To many on the Left, the answer to most problems is “education,” but what young man doesn’t already know that it’s wrong to sexually assault another person? Who is unclear that “no” means “no”? There again, can it be argued that a woman dressed like a strumpet, yet saying “no” to unwanted sexual advances, sends a mixed message? Yes, I know it’s outrageous, but this is what our Godless culture has wrought. There are a lot of bad people out there, and no amount of “education,” telling them it’s wrong (they already know this), will change their evil hearts.
[T]here will be no shifting of any rape culture by throwing money at more “rape culture awareness,” or telling young men that it’s wrong to rape, or holding colleges accountable, or not “blaming the victim.” Our nation has turned its back on God. We have kicked Him out of our schools and out of the public square. We have raised several generations of Godless, self-centered, sex-obsessed kids, and the truth is that there can be no positive transformation of any sick culture without the saving power of the Spirit of God through Jesus Christ to change people’s hearts of stone into new hearts of flesh.
It was a quick trip- there and back in all of 30 hours- but I was fortunate enough to spend Saturday in Vancouver, BC. I flew up there with a couple friends ostensibly to see the Portland Timbers play the Vancouver Whitecaps at BC Place. More than anything, it was a boy’s weekend and an excuse to drink our way around Vancouver. Mission Accomplished…and the Timbers won 3-0, which made the trip that much more satisfying.
I’ve always loved Canada, and Vancouver is one of my favorite places in the world, though I don’t spend nearly enough time there. It’s like San Francisco without the crowds and the frenetic energy. If I could live anywhere I wanted and money was no object, Vancouver would be right at the top of my list. It’s beautiful, cosmopolitan, and interesting. The climate’s temperate (if a bit on the damp side). Best of all, the people who live there are some of the most unfailingly polite, courteous, and thoroughly decent folks you’ll find anywhere.
We arrived at our hotel about noon. Kickoff wasn’t until 7.30, so my traveling companions and I decided to spend some time bar hopping in Gastown. Two of the three of us were wearing our Timbers kit, and the third was wearing a Timbers t-shirt, so it was pretty clear we weren’t locals. I’ve done the same thing in Seattle and been hassled a fair bit for it (most of it good natured and largely devoid of malevolence). As we wandered through Gastown, though, I was stunned at the number of people who not only acknowledged us, but were exceedingly kind and polite in doing so. These were Whitecaps supporters being nice to us- “Good luck tonight, eh?”…or variations on that theme. For someone used to a rivalry with an unpleasant edge to it, this was something altogether different and refreshing.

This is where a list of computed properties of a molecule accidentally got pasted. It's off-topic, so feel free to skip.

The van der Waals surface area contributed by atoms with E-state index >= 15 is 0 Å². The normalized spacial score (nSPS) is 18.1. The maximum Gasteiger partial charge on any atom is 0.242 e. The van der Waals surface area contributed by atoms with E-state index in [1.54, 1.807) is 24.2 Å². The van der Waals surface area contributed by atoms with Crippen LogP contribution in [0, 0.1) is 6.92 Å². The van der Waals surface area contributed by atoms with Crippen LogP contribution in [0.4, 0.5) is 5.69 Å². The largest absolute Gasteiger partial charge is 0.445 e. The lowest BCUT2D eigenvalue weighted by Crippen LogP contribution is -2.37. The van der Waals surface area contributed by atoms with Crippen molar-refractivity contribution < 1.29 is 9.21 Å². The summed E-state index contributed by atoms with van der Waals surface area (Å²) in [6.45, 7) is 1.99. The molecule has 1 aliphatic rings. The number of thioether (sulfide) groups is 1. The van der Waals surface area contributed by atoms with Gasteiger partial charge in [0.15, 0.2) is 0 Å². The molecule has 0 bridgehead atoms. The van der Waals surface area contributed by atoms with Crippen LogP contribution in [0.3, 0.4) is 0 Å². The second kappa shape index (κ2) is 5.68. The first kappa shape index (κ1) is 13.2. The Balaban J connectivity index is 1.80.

After the game, it was more of the same. As we left BC Place, I couldn’t keep track of the number of people who congratulated us on our side’s convincing victory. To a person, they were unfailingly kind and polite- almost disconcertingly so. I’ve been to a Timbers-Sounders match at Century Link Field in Seattle, and I’m here to tell you that nothing similar would EVER happen there. Not that I don’t love Seattle- I truly do- but some Sounders fans can be dicks- not all of them, certainly, but enough to be noticeable. ‘Course, they probably would say the same thing about Timbers fans…and not without justification. The rivalry between Portland and Seattle can be pretty intense, especially on a soccer pitch. It’s not Man U-Man City, but it’s about as close as you’re going to find in the U.S. When you consider that the tifo raised by the Timbers Army at the last Timbers-Sounders match showed Seattle burning…well, you get the idea. There’s not a lot of love lost between Portland and our arrogant, self-superior neighbors three hours up I-5 (Unless the Seahawks are playing; then we LOVE Seattle. That’s another story for another time.).
We found a bar near BC Place after the game and ended up sharing a table with a half-dozen Whitecaps fans (Imagine Manchester United and Manchester City fans sharing a few friendly brews after a match? Unlikely to say the least, eh?). As we left to head for another bar, yet more Whitecaps fans greeted and congratulated us, several times joining us in chants of “WE ALL HATE SEATTLE!!” If nothing else, we have that in common.